Thus a “grade point coefficient”, i.e., a G.P.C., should do better than a G.P.A. as a measure of the overall quality of each student. And the more that potential employers, grad schools, etc. focused on G.P.C.s instead of G.P.A.s, the less incentive students would have to search out easy classes, profs, etc. We could do the same for student evaluations of professors, and the more we relied on prof fixed effects to judge profs, then the less incentives they would have to teach easy classes, or to give students As to bribe them to give high evaluations.

The general idea is simple: fit performance data to a statistical model that estimates each performance outcome as a function of the various context parameters that one would expect to influence performance, plus a parameter representing the quality of each contestant. Then use those contestant parameter estimates as our best estimates of contestant quality. Such statistical models are pretty easy to construct, and most universities contain hundreds of people who are up to this task. And once such models are made and listened to, then contestants should focus more on improving their quality, and less on trying to game the evaluation metric.

Yes, as new data comes in, the models would get adjusted, meaning that contestant estimates would change a little over time, even after a contestant stopped having new performances. Yes, there will be questions of how many context parameters to include in such a model, but there are standard stat tools for addressing such questions. Yes, even after using such tools, there will remain some degrees of freedom regarding the types and functional forms of the model, and how best to encode key relevant factors. And yes, authorities can and would use those remaining degrees of freedom to get evaluation results more in their preferred directions.

But even so, this should be a huge improvement over the status quo. Instead of students looking for easy classes to get easier As, they’d focus instead on improving their overall abilities.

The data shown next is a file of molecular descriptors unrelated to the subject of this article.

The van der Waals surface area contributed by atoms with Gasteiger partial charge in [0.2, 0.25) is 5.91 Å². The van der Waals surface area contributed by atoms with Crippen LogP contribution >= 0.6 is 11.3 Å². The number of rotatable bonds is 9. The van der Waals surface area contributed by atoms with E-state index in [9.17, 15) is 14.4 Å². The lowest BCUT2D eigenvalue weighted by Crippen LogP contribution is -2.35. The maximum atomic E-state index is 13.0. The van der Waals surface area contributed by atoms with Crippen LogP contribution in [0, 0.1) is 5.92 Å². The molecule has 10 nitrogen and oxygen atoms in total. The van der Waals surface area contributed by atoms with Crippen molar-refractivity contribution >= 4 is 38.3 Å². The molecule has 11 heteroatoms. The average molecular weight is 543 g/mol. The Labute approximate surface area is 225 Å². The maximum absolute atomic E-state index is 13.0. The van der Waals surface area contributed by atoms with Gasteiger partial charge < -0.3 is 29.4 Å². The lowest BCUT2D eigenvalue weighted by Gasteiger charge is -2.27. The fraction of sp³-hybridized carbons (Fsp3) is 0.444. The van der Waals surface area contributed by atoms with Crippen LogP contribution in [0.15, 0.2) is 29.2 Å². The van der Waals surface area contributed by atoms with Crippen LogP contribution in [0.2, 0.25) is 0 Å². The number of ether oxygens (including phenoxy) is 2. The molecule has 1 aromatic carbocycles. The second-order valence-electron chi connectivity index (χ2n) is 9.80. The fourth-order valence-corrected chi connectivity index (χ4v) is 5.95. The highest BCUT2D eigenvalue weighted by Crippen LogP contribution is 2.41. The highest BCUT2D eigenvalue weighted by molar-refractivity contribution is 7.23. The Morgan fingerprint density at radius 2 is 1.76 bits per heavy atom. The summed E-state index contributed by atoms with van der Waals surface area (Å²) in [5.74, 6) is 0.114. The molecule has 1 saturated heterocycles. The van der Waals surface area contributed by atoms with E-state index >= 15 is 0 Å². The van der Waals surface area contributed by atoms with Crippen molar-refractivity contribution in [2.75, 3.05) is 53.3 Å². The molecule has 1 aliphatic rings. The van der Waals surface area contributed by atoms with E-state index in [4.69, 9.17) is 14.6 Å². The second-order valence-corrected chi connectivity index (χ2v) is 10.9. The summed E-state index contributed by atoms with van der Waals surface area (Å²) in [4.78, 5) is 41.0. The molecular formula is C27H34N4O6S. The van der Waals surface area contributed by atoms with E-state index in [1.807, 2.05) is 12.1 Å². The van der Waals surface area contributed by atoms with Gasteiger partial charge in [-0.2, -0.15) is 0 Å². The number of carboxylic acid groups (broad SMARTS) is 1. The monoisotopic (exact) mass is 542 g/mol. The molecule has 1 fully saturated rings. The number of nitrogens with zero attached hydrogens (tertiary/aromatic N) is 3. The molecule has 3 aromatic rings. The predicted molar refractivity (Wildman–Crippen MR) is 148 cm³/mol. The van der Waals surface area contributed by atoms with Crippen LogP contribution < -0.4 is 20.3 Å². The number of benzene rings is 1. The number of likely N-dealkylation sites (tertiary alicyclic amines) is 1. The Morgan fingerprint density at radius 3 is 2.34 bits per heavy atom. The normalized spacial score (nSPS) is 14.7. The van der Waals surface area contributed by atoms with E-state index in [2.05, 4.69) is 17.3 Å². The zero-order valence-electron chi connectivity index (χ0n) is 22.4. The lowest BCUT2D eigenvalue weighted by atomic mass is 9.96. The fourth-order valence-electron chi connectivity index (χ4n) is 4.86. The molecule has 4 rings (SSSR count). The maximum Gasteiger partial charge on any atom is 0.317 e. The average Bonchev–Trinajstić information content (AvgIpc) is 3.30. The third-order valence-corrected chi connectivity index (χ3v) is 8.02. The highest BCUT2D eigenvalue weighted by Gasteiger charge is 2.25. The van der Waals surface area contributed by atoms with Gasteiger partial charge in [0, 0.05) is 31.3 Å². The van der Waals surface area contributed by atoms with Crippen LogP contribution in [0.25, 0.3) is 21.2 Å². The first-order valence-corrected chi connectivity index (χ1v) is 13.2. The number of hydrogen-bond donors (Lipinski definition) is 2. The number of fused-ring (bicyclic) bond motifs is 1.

To prove this concept, all we need is one grad student (or exceptional undergrad) with stat training willing to try it, and one university willing to give that student access to their student transcripts (or student evals of profs). Once the models constructed passed some sanity tests, we’d try to get that university to let its students put their G.P.C.s onto their student transcripts. Then we’d try to get the larger world to care about G.P.C.s. So, who wants to try this?

P.S. I’ve posted previously on how broken are many of our eval systems, and how a better entry-level job eval system could allow such jobs to compete with college.

Added: This paper and this paper shows in detail how to do the stats.

One could get more than one useful number per student by adding terms that interact the student fixed effect terms with other features of classes. That second paper shows a two number system is more informative, but is rejected because “gains realized with the two-component index are offset by the additional complexity involved in explaining the two-component index to students, employers, college administrators and faculty.”

One might allow students to experiment with classes in new subjects by including a term that encodes such cases. One might include terms for race, gender, age, etc. of students, though I’d prefer transcripts to show student GPCs with and without such terms.

Added 17Oct: This book by Valen Johnson considers in detail models like those I describe above, wherein the performance of a student in a class is a linear combination of a student term, a class term, and an error. Except that sometimes instead of estimating a grade point, they instead estimate discrete grades, using several terms per class to describe the underlying parameter cutoffs between different discrete grades.

The student term sets an “adjusted GPA” and Johnson proposes to “allow students to optionally report adjusted GPAs on their transcripts.” He reports that when he attempted but failed to get Duke to do this in 1996, this was the biggest issue: